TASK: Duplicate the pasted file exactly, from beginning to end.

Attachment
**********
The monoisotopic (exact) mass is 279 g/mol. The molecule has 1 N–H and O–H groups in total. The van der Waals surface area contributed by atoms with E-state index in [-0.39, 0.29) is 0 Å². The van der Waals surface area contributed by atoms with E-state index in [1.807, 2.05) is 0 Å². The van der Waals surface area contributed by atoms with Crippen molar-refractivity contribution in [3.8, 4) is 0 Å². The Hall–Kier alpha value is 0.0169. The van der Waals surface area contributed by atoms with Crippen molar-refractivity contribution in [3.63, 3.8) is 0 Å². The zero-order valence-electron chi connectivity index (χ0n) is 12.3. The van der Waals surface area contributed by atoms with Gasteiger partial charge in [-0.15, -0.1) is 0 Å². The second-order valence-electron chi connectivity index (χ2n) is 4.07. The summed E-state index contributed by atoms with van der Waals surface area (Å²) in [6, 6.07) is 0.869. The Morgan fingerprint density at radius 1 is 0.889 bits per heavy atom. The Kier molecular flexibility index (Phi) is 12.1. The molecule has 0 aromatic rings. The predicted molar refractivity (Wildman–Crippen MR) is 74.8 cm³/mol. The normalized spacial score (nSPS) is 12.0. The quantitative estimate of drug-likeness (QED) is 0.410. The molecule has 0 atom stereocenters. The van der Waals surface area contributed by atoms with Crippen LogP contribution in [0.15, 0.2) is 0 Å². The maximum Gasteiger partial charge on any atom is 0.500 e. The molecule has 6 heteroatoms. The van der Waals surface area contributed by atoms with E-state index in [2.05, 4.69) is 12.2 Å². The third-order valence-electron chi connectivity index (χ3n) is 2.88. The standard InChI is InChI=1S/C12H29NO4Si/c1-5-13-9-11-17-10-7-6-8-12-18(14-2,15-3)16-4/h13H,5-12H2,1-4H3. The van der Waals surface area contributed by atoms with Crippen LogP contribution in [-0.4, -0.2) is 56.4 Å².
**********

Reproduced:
The monoisotopic (exact) mass is 279 g/mol. The molecule has 1 N–H and O–H groups in total. The van der Waals surface area contributed by atoms with E-state index in [-0.39, 0.29) is 0 Å². The van der Waals surface area contributed by atoms with E-state index in [1.807, 2.05) is 0 Å². The van der Waals surface area contributed by atoms with Crippen molar-refractivity contribution in [3.8, 4) is 0 Å². The Hall–Kier alpha value is 0.0169. The van der Waals surface area contributed by atoms with Crippen molar-refractivity contribution in [3.63, 3.8) is 0 Å². The zero-order valence-electron chi connectivity index (χ0n) is 12.3. The van der Waals surface area contributed by atoms with Gasteiger partial charge in [-0.15, -0.1) is 0 Å². The second-order valence-electron chi connectivity index (χ2n) is 4.07. The summed E-state index contributed by atoms with van der Waals surface area (Å²) in [6, 6.07) is 0.869. The Morgan fingerprint density at radius 1 is 0.889 bits per heavy atom. The Kier molecular flexibility index (Phi) is 12.1. The molecule has 0 aromatic rings. The predicted molar refractivity (Wildman–Crippen MR) is 74.8 cm³/mol. The normalized spacial score (nSPS) is 12.0. The quantitative estimate of drug-likeness (QED) is 0.410. The molecule has 0 atom stereocenters. The van der Waals surface area contributed by atoms with Crippen LogP contribution in [0.15, 0.2) is 0 Å². The maximum Gasteiger partial charge on any atom is 0.500 e. The molecule has 6 heteroatoms. The van der Waals surface area contributed by atoms with E-state index in [2.05, 4.69) is 12.2 Å². The third-order valence-electron chi connectivity index (χ3n) is 2.88. The standard InChI is InChI=1S/C12H29NO4Si/c1-5-13-9-11-17-10-7-6-8-12-18(14-2,15-3)16-4/h13H,5-12H2,1-4H3. The van der Waals surface area contributed by atoms with Crippen LogP contribution in [-0.4, -0.2) is 56.4 Å².